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This paper uses a novel lab experiment to test claims about the origins and functions of religion. We modify the standard public goods game, adding a computer-based agent that adjusts earnings in ways that might depend on players' contributions. Our treatments employ three different descriptions of the adjustment process that loosely correspond to monotheistic, atheistic, and agnostic interpretations of the computer's role. The adjustments neither mask players' contributions nor magnify their impact. Yet players in all three adjustment treatments contribute much more than those who play the standard public goods game. Players' contributions and survey responses show that adjustments induce superstitions in all treatments, with the strongest superstitions appearing in the quasi-monotheistic treatment and the weakest in the quasi-atheistic treatment. Text-based communication raises contributions and strengthens coordination. But when paired with the quasi-monotheistic description, communication also promotes counterproductive quests for winning numbers.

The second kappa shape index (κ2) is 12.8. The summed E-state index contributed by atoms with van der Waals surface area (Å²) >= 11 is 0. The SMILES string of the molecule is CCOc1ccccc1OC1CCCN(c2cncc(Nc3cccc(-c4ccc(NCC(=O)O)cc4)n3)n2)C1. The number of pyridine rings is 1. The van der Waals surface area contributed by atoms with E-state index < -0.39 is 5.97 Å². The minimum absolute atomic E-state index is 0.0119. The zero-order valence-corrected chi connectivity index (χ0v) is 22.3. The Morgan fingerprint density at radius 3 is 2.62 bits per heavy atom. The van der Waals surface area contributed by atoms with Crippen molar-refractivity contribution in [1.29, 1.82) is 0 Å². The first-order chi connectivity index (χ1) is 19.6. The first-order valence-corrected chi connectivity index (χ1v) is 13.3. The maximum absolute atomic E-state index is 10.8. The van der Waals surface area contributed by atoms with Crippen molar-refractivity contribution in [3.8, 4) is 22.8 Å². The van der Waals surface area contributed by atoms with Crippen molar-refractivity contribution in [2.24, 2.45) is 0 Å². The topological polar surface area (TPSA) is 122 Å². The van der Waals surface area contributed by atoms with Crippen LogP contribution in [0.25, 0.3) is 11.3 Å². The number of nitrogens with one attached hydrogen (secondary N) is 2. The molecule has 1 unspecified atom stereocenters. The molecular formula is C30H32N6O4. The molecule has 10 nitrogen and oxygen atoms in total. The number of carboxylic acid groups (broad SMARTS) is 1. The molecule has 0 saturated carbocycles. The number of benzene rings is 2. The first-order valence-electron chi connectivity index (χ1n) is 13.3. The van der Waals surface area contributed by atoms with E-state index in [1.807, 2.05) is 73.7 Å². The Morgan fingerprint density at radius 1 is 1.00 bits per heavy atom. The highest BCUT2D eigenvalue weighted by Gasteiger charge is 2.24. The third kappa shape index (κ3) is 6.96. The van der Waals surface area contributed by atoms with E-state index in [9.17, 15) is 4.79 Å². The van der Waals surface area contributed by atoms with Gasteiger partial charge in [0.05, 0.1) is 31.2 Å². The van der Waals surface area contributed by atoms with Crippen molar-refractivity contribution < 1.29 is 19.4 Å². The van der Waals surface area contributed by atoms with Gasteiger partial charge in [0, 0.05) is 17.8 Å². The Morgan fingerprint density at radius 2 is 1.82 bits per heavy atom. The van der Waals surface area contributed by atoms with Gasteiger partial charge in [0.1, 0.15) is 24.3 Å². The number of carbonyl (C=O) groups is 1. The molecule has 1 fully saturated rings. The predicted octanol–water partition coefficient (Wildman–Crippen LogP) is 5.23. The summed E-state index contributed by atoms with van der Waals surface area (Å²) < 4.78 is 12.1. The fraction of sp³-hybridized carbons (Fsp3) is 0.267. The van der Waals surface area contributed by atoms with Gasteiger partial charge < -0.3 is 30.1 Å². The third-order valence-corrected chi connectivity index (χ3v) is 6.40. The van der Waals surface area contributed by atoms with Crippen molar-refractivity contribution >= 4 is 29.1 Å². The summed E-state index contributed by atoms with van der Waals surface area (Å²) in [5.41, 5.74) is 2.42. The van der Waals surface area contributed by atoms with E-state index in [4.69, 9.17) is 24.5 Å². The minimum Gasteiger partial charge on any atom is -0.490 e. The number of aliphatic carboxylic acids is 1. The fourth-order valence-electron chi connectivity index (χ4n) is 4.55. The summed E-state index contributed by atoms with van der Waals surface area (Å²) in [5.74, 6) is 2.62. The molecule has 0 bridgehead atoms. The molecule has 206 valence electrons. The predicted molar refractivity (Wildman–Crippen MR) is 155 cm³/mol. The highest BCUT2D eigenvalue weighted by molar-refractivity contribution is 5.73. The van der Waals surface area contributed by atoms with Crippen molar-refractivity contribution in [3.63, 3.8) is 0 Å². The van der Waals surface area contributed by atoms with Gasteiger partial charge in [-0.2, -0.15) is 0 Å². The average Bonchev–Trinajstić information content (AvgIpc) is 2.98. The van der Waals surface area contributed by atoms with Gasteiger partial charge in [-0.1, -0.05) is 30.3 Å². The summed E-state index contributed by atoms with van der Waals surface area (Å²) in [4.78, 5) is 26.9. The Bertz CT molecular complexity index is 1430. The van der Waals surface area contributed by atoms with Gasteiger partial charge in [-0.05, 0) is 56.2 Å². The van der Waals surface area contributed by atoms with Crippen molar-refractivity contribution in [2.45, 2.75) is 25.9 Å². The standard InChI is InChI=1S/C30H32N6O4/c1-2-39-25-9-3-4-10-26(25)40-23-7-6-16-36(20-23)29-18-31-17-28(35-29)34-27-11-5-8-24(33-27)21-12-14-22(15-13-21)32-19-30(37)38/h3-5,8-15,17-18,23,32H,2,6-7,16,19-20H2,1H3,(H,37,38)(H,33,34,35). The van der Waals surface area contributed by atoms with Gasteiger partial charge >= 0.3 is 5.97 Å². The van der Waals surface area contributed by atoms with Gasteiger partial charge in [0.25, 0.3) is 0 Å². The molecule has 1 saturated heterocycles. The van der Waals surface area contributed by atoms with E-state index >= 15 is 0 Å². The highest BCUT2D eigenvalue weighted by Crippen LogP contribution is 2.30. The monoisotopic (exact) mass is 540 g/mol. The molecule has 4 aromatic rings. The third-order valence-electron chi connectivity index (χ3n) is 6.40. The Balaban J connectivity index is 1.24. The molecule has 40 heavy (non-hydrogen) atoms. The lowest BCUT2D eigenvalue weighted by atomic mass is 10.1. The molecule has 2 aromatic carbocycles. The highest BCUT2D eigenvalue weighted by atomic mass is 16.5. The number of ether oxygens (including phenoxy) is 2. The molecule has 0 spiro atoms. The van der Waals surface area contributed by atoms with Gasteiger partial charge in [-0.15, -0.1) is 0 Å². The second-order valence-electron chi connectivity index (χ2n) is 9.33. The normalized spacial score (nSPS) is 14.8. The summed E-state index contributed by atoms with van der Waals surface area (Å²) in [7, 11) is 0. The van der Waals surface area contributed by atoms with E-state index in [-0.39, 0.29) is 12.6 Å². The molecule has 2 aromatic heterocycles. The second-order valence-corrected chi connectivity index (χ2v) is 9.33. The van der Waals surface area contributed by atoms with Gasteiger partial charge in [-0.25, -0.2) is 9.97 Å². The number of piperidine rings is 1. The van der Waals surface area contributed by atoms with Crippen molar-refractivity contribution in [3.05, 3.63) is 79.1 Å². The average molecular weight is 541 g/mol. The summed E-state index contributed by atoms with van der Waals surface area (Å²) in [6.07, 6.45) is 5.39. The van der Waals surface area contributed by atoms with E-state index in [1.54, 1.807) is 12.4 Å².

This article was originally published in Games and Economic Behavior, volume 139, in 2023.

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Creative Commons License
This work is licensed under a Creative Commons Attribution-Noncommercial-No Derivative Works 4.0 License.



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